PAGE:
A brand of gin.

It is brought into the United States by Carillon Importers, and is ostensibly of Indian origin.

It contains at least ten botanicals, which are the flavoring agents which give a brand of gin its unique character.

In Bombay Sapphire, they are: grains of paradise, almonds, lemon peel, licorice, juniper berries, cubeb berries, orris, coriander, angelica, and cassia bark.

It is 94 proof, or 47% ethanol.
The best gin there is. Less orthodox taste than Tanqueray, but much more interesting and complex. Suitable for gin and tonics and very dry martinis, where the gin taste is allowed to roam free, unhampered by such strange additives as orange juice and sweet carbonated drinks.

The unique flavor comes from

And oooh, look at the pretty bottle!

In addition to the number of botanicals (ten) that leads to its complex flavor, a distinguishing factor of Sapphire is the method by which said botanicals are infused into the spirit.

Rather than boiling the botanicals in the spirit, during the distillation process the spirit vapors are passed through a copper basket containing the botanicals. This more gentle infusion maintains the subtleties of each flavor.

Mmm, Sapphire.

www.bombaysapphire.com has a lovely movie of the process

History

Launched in 1987 by GrandMet, Bombay Sapphire has established itself on the world stage as a prominent premium gin brand through a combination of impressive marketing, a recipe dating back to 1761 and luck.

Unlike many gins, which the spirit is boiled directly with the botanicals that give gin its unique flavor, Bombay Sapphire relies on a process of vapor infusion to impart a subtle and gentle aromatic flavor onto the spirit. The botanicals are suspended in bundles above the still in a copper basket, and the flavor is passed onto the spirit as it passes through.

The ten botanicals that combine to create Bombay Sapphire are public knowledge, only the amount of each ingredient is a secret. The ingredients are:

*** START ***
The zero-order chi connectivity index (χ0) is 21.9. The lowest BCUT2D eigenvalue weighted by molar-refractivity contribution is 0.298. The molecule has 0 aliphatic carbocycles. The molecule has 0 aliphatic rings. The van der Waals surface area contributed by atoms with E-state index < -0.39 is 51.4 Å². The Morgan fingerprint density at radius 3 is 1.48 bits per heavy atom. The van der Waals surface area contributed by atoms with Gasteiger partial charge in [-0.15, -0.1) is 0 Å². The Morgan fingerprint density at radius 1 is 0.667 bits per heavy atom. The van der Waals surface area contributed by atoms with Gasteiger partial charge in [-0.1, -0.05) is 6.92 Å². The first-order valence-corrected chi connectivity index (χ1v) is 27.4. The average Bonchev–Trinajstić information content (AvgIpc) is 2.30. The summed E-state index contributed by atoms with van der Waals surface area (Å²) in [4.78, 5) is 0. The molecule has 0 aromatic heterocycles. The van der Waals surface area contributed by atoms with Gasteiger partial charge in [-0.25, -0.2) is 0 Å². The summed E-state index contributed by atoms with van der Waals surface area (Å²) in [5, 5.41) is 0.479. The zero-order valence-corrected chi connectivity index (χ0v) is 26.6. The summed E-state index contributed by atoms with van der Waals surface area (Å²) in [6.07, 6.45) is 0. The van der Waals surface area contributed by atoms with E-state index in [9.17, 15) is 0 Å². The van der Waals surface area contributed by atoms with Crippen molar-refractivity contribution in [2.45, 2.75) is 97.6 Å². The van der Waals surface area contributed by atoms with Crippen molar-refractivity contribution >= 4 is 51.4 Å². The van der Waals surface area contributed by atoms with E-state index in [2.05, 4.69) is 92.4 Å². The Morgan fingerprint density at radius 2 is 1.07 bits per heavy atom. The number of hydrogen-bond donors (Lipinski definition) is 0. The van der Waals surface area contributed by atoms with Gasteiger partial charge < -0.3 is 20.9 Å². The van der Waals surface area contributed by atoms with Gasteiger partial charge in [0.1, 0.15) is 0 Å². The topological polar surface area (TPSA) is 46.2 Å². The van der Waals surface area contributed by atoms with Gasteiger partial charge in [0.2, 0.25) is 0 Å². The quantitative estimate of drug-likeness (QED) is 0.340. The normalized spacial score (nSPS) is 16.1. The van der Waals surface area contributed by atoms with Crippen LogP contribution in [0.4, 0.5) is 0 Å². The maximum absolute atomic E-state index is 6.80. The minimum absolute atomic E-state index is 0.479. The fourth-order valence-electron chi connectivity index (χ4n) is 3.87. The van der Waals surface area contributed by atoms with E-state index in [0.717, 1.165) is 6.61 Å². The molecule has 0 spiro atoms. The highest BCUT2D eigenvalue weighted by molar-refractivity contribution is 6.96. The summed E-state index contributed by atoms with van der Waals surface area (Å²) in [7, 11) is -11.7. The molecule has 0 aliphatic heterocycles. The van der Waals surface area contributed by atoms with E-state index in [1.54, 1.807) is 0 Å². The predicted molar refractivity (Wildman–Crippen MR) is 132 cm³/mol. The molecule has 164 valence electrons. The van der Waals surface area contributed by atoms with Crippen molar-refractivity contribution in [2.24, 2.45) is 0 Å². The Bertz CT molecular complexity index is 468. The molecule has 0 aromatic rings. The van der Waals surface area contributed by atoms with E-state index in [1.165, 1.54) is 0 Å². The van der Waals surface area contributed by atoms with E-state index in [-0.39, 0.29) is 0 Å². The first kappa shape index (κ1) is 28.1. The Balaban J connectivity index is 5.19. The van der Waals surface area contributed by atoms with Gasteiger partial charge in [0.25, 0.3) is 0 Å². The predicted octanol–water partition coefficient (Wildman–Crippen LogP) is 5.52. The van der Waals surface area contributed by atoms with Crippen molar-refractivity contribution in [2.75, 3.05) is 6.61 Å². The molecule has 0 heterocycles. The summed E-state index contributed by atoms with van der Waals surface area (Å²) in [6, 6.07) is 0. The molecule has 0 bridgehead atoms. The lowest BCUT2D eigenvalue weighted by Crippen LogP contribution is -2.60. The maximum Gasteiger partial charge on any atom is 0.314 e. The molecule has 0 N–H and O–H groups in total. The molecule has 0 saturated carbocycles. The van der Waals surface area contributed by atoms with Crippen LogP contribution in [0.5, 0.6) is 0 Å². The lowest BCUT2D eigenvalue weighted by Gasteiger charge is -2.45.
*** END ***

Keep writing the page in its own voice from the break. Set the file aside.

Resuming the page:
Bombay Sapphire's success largely lies with its connection in the minds of consumers with the British Raj and the heritage that goes along with it. However, despite the portrait of Queen Victoria on the bottle, Bombay Sapphire has no connection with India other than the popularity of Gin with the colonialists. The connection with India was a creation of the marking department of Bombay Spirits Co., Ltd, giving the brand a history and heritage far greater than reality.

The merger of Guinness and GrandMet to form Diageo in 1997 resulted in the acquisition of Bombay Sapphire by Bacardi in 1998.

Under new ownership, the Bombay Sapphire launched a new marketing initiative, the Bombay Sapphire Designer Glass Competition. The competition is aimed at emerging designers, with the goal of annually finding a new design of glass to market beside Bombay Sapphire. The effort is largely credited with increasing Bombay Sapphire's quality in the eyes of consumers, along with promoting the brand's image as a sophisticated, elegant drink.

Bombay Sapphire has been credited with re-invigorating the prospects of gin in the cocktail scene, which had suffered in the early 1990s with the increase in Vodka consumption. Its subtle taste, innovative bottle and aggressive marketing made it a strong performer in cocktail sales, benefiting the entire industry.

Today, Bombay Sapphire remains as one of the leading premium gin brands in the world, with its name and heritage, both real and imaginary, unlikely to slip from view.

References

http://en.wikipedia.org/wiki/Bombay_Sapphire

http://en.wikipedia.org/wiki/British_Raj

http://www.boozebasher.com/?p=25

http://www.bombaysapphire.com

http://www.bombaysapphireprize.com/

http://www.designerglasscompetition.com

http://www.businessweek.com/innovate/content/aug2005/id20050812_942858.htm

http://www.drinksint.com/articles/34570/Bombay-mix-is-a-modern-day-hit.aspx?categoryid=231

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